Greenhouse Watering Controller, Pi Zero W, Automation pHAT


And did you shut down & power off the pi each time? Or is it considered safe not to bother?

I soldered things up this evening, ready for prototyping.


I did not shutdown the pi just removed it from the circuit (took of the power and ground lines) and that seemed to have saved my pi’s from short circuits.

By the way that setup looks great.


@PaulRB … well the u.FL connectors arrived on Monday (if I remember correctly) and a certain Mr @sandyjmacdonald managed to stick one on and get it up and running. And then rip it off :D

It seems the u.FL landing on the Pi Zero is… uh… tenuous at best.

I might have a go myself tomorrow, giving the board a good soak (as hot as I dare heat it, will have to check some datasheets for temp thresholds ha!), and attempting to get good adhesion to the larger (and more troublesome) main pads. I’m betting solder tends to stick to the signal pad waaaaay easier than it does to the probably-connected-to-the-ruddy-heatsink-ground-plane pads- leading to the problem with them ripping off really disturbingly easily.

My other, possibly impossible, solution would be to pigtail some copper enamel wire off the signal pad and mount the connector onto a daughter PCB. where it wont be such a pain. We’ll see!


@gadgetoid, @sandyjmacdonald thanks for your help with this. Maybe we should feed this back to the foundation. I for one would pay 33% extra for a Pi0W with the connector fitted and ready. I think they would have to do a production batch like this, because modding the standard Pi0W outside the factory would make it prohibitively expensive I suspect.


Just add my 2 cents, for what its worth, after playing with a similar project, but in a small scale (large tote). I used an automation hat, on a RPi2, with a am2302 sensor for temp/humidity readings, and used two relays off the automation hat to turn on/off pump if RH hits a % and another relay to trigger lighting. All data is logged to influxdb which is made for metrics logging and grafana as a web accessible graphing interface.


So I had a go, and I got the connector to stay put even through a few deliberate disconnects/reconnects. In order to do this, I tinned each pad on the PCB, placed the connector down, secured it gently by remelting the solder and then just blasted it with the hot-air gun until everything was stuck, in technical terms, “good-n-proper.”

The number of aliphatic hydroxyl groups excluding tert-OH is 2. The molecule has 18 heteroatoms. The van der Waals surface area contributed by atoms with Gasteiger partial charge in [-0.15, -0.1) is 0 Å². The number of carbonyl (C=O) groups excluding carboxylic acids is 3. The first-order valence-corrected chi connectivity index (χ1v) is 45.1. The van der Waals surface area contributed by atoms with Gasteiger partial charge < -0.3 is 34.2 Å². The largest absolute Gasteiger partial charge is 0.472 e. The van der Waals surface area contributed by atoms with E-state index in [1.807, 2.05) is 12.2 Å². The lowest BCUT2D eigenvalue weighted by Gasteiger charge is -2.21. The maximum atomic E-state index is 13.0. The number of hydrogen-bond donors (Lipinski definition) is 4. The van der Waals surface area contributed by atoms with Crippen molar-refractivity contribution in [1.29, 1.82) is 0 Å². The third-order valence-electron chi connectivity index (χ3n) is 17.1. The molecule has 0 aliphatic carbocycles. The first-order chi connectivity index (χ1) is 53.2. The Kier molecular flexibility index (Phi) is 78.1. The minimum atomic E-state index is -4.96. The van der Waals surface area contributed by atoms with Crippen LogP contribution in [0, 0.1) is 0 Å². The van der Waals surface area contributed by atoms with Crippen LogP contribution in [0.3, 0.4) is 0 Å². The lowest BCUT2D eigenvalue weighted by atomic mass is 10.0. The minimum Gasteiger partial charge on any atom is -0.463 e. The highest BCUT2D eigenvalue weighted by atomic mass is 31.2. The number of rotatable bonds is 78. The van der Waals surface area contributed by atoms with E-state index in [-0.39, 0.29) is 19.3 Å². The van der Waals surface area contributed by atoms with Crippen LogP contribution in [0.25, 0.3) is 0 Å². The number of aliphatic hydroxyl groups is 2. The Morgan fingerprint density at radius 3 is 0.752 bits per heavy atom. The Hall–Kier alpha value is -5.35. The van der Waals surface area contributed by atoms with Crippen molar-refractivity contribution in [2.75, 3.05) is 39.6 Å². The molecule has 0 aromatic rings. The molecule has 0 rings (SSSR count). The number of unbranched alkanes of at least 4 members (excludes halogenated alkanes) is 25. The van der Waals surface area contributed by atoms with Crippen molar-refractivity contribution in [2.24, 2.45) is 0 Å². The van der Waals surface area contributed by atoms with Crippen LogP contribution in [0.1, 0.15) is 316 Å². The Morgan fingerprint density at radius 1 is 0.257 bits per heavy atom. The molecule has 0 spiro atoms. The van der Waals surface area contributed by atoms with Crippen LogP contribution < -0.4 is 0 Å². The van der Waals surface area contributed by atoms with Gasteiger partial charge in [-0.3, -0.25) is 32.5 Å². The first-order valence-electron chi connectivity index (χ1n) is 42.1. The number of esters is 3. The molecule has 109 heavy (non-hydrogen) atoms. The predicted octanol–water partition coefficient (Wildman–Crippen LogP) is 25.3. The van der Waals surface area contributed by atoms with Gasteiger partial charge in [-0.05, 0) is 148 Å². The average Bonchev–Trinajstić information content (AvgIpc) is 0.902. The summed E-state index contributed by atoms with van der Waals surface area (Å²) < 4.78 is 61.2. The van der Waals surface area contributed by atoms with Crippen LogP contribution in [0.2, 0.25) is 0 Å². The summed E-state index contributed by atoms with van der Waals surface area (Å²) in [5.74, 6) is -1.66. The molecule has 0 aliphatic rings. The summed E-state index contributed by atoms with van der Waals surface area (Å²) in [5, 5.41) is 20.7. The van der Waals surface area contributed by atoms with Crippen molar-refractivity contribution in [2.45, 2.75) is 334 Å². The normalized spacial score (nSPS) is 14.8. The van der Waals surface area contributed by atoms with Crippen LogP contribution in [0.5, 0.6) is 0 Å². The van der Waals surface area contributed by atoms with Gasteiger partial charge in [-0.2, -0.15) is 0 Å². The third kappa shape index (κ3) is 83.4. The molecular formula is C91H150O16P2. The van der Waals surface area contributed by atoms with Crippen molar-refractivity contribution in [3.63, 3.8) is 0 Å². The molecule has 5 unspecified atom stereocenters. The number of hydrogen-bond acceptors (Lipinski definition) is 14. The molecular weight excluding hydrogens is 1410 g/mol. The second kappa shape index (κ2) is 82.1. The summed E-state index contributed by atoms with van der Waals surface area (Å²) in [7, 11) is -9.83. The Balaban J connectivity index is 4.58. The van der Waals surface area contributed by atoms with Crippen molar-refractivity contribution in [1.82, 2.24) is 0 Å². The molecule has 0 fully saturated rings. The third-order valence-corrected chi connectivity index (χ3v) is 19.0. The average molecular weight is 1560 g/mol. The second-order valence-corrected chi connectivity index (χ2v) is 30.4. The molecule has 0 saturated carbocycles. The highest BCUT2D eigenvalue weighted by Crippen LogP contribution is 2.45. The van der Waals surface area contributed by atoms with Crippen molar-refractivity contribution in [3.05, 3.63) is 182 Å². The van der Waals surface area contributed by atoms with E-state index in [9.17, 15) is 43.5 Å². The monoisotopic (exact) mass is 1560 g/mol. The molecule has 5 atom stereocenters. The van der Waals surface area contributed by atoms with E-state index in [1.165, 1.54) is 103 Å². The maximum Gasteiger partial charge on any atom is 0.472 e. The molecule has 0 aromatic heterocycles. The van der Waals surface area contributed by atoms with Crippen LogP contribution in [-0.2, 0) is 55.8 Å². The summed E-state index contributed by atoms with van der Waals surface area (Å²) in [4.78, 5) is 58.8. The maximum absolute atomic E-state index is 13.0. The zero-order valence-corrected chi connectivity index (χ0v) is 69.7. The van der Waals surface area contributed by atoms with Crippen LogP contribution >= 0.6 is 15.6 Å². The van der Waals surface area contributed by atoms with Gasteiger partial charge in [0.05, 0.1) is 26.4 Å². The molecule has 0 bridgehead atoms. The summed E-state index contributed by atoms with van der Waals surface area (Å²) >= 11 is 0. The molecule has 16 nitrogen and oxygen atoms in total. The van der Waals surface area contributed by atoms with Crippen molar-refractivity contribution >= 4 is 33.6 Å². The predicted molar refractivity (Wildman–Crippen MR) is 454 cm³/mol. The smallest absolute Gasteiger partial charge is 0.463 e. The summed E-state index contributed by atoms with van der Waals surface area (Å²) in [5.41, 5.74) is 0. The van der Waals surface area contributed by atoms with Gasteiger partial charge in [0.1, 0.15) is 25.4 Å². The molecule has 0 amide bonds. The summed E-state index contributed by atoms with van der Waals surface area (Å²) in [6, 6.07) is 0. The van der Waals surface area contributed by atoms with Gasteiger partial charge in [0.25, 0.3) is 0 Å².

What I couldn’t do was the resistor. Hot damn it’s small. Granted I tried doing it at home with a terrible soldering iron which I thought had blown up but chanced turning on again. I’m going to need to clean up those pads with some de-solder braid and have another go.

WiFi still works despite having two antenna connected. shrug maybe I’ve not even connected it properly.


In this post I will explain a bit more about the Mk 1 project.

The picture below is the main board with the Picaxe 08m2 mcu chip. It also has a 12V-5V 78L05 regulator and a P36NF06L MOSFET to control the pump.

Here is the soil moisture sensor. Two lengths of galvanised steel wire. Sophisticated!

And here is the pump. When installed, it was connected to the end of a length of hose and sunk into a water butt that is fed by rainwater from the greenhouse roof.

Power is from a 12V SLA battery, charged by a small-ish 12V solar pannel. No charge regulator was used, because I had read that SLA batteries are reasonably resistant to overcharging, especially with small pannels.


I appreciate this is a bit of a bump on a year old project (apologies in advance!), but I’m very interested to see the final result if it was successful?

I’m looking to partially replicate this for a 300L water butt / greenhouse system and this is the first project I’ve found based in the UK. In the past I’ve only been able to speak to folks across the pond and I cant exactly “pop down to radioshack” for the parts.


Yes. bump OP must deliver :D